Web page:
Grey Power NZ Federation Inc. Energy Policy
Last reviewed 15/07/2015
To establish in legislation, recognition that the supply of energy is a vital and essential service to all New Zealanders and to achieve a sustainable, secure energy industry that delivers affordable power to all households.
Problems the policy addresses
- The current domestic electricity power price structure ignores both social and sustainability goals.
- Failure to recognise power supply as an essential service has led to inequitable pricing structures and stifled the voice of domestic users in planning for the future.
- The cost of reticulation is apportioned unfairly and is counter to goals of sustainability and social equity.
- ‘Total cost’ invoicing prevents easy comparison between suppliers and is counter to the principles of free competition.
- Domestic consumers especially those on fixed or low incomes lack the ability to manage their demand without loss of essential use.
- The practice of using a secondary network within retirement villages where electricity is on-sold by the village owner, prevents consumers from taking advantage of market movements. ♠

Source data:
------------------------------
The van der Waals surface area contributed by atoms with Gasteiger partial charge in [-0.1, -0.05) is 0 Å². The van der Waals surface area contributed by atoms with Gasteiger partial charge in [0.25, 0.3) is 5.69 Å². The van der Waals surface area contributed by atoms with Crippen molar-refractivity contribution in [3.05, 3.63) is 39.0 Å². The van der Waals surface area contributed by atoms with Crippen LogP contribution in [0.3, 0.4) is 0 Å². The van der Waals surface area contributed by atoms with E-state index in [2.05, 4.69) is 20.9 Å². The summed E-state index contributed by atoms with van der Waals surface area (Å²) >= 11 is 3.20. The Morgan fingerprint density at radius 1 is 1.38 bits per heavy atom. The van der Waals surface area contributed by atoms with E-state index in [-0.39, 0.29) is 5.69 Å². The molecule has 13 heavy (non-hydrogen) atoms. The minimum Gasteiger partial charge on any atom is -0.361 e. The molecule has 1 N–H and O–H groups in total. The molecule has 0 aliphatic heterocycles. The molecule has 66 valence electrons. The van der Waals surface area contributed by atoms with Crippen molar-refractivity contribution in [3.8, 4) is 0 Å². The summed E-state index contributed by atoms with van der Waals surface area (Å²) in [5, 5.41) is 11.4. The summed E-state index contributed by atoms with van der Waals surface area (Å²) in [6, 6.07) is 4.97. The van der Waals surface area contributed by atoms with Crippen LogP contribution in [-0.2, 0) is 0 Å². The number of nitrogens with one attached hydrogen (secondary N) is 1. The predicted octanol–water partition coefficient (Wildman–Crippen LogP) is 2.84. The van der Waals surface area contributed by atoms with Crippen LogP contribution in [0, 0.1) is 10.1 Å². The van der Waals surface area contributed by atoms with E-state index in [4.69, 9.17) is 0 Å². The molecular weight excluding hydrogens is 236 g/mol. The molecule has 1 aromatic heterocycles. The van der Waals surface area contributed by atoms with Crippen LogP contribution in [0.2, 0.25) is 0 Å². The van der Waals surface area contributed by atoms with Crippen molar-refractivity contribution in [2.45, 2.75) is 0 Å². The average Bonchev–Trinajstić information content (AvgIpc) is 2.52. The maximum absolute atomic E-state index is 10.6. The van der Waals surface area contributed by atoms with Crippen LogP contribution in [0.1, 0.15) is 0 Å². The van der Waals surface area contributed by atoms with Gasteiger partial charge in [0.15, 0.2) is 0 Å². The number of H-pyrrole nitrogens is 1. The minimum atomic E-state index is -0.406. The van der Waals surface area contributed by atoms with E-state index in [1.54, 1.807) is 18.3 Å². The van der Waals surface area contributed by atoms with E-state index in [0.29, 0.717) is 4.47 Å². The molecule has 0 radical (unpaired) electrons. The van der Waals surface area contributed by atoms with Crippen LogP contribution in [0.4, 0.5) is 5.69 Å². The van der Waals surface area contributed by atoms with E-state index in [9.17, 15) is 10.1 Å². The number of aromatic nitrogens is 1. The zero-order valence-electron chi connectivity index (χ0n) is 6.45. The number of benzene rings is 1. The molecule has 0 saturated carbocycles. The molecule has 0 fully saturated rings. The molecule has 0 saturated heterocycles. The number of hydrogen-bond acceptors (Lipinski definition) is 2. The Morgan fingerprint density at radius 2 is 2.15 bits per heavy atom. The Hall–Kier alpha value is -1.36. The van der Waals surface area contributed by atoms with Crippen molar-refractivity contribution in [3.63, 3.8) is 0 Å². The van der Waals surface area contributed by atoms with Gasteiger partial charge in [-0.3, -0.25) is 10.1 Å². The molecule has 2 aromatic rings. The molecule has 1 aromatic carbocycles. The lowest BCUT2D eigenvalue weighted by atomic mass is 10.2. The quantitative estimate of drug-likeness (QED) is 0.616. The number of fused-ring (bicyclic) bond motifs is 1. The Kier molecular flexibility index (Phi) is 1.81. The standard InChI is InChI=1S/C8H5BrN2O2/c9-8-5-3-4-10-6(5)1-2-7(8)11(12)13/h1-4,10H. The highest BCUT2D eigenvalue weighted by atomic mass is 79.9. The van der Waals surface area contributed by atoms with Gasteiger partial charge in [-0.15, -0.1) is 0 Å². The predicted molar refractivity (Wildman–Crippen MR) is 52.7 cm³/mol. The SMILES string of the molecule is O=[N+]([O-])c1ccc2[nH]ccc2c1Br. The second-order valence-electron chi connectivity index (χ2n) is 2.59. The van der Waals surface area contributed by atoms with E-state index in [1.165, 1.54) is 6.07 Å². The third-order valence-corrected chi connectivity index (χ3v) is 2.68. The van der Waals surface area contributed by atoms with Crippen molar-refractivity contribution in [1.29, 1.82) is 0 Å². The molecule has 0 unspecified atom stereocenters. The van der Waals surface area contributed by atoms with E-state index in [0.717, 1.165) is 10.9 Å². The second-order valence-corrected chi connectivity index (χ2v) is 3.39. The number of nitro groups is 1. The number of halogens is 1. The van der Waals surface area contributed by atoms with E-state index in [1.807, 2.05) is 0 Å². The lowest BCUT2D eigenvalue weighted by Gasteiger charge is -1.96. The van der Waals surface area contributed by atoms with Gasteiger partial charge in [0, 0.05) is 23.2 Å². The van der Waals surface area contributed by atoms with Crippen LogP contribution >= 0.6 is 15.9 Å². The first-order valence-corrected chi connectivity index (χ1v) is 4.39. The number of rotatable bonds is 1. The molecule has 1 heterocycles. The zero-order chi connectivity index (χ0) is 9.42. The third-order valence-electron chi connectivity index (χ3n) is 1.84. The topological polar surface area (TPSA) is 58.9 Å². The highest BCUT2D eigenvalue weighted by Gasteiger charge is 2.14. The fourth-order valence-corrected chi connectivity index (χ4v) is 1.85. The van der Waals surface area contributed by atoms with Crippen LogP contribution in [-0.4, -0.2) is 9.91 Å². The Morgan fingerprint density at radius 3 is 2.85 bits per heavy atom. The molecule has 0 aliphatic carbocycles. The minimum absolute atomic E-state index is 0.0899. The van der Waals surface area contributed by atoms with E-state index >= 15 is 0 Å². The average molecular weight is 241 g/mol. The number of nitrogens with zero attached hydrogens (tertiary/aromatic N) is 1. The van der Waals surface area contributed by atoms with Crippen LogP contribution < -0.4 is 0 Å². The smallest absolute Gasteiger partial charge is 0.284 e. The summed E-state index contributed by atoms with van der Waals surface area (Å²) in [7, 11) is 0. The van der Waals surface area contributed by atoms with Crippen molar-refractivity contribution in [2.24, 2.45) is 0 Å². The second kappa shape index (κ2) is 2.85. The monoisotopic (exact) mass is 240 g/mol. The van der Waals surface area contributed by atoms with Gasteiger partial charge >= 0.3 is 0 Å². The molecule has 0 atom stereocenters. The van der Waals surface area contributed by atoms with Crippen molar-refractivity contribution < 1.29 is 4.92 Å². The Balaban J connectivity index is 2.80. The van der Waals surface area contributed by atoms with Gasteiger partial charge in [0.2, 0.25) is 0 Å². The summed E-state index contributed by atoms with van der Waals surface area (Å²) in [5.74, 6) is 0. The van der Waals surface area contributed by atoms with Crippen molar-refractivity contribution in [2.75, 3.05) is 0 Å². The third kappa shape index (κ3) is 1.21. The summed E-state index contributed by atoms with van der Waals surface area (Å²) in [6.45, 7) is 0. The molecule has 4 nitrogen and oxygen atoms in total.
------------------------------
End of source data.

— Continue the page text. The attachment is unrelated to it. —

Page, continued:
- Regulate electricity as an essential service, which must be maintained regardless of financial constraints. (Govt, EA) (Addresses Problems 1,2 & 3).
- Domestic Household Consumers must have direct representation on all bodies concerned with electricity industry regulation. (EA, CC) (Addresses problem 2).
- Electricity invoices must be fully transparent and list each and every cost component. (EA) (Addresses problem 4).
- Provide a fiscal incentive to reduce energy use through the introduction of a reverse step tariff. (Govt., EA, CC) (Addresses problems 1, 3 & 5).
- Encourage the deployment of smart meters and easy data sharing to allow consumers to take advantage of time of use and demand pricing.
♠ Note. Further background research on the issue of embedded supply within retirement villages is required before a solution can be proposed.
♣ Rent, or occasionally Ricardian rent, is the difference between the actual cost of production and the marginal cost.